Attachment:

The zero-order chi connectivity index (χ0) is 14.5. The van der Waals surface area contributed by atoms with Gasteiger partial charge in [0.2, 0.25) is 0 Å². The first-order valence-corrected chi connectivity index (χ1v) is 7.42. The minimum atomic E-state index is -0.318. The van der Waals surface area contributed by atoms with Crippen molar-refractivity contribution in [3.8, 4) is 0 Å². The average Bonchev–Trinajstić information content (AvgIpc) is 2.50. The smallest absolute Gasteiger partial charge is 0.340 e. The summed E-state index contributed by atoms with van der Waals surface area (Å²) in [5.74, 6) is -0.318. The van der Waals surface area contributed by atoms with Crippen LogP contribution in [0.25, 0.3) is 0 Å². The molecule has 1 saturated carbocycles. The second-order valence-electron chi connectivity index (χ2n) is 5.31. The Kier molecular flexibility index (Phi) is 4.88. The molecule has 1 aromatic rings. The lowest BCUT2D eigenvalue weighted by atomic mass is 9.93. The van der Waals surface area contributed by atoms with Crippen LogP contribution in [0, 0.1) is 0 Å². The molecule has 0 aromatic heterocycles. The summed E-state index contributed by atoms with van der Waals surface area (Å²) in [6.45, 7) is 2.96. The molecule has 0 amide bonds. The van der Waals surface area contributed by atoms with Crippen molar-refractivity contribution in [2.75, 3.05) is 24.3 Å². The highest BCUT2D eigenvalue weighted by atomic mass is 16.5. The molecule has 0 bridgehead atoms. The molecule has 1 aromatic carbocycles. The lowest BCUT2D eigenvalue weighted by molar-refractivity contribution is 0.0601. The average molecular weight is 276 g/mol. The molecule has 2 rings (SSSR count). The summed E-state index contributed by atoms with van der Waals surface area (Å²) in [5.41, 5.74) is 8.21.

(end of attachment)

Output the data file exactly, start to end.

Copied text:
The zero-order chi connectivity index (χ0) is 14.5. The van der Waals surface area contributed by atoms with Gasteiger partial charge in [0.2, 0.25) is 0 Å². The first-order valence-corrected chi connectivity index (χ1v) is 7.42. The minimum atomic E-state index is -0.318. The van der Waals surface area contributed by atoms with Crippen molar-refractivity contribution in [3.8, 4) is 0 Å². The average Bonchev–Trinajstić information content (AvgIpc) is 2.50. The smallest absolute Gasteiger partial charge is 0.340 e. The summed E-state index contributed by atoms with van der Waals surface area (Å²) in [5.74, 6) is -0.318. The van der Waals surface area contributed by atoms with Crippen LogP contribution in [0.25, 0.3) is 0 Å². The molecule has 1 saturated carbocycles. The second-order valence-electron chi connectivity index (χ2n) is 5.31. The Kier molecular flexibility index (Phi) is 4.88. The molecule has 1 aromatic rings. The lowest BCUT2D eigenvalue weighted by atomic mass is 9.93. The van der Waals surface area contributed by atoms with Crippen LogP contribution in [0, 0.1) is 0 Å². The molecule has 0 aromatic heterocycles. The summed E-state index contributed by atoms with van der Waals surface area (Å²) in [6.45, 7) is 2.96. The molecule has 0 amide bonds. The van der Waals surface area contributed by atoms with Crippen molar-refractivity contribution in [2.75, 3.05) is 24.3 Å². The highest BCUT2D eigenvalue weighted by atomic mass is 16.5. The molecule has 0 bridgehead atoms. The molecule has 1 aromatic carbocycles. The lowest BCUT2D eigenvalue weighted by molar-refractivity contribution is 0.0601. The average molecular weight is 276 g/mol. The molecule has 2 rings (SSSR count). The summed E-state index contributed by atoms with van der Waals surface area (Å²) in [5.41, 5.74) is 8.21.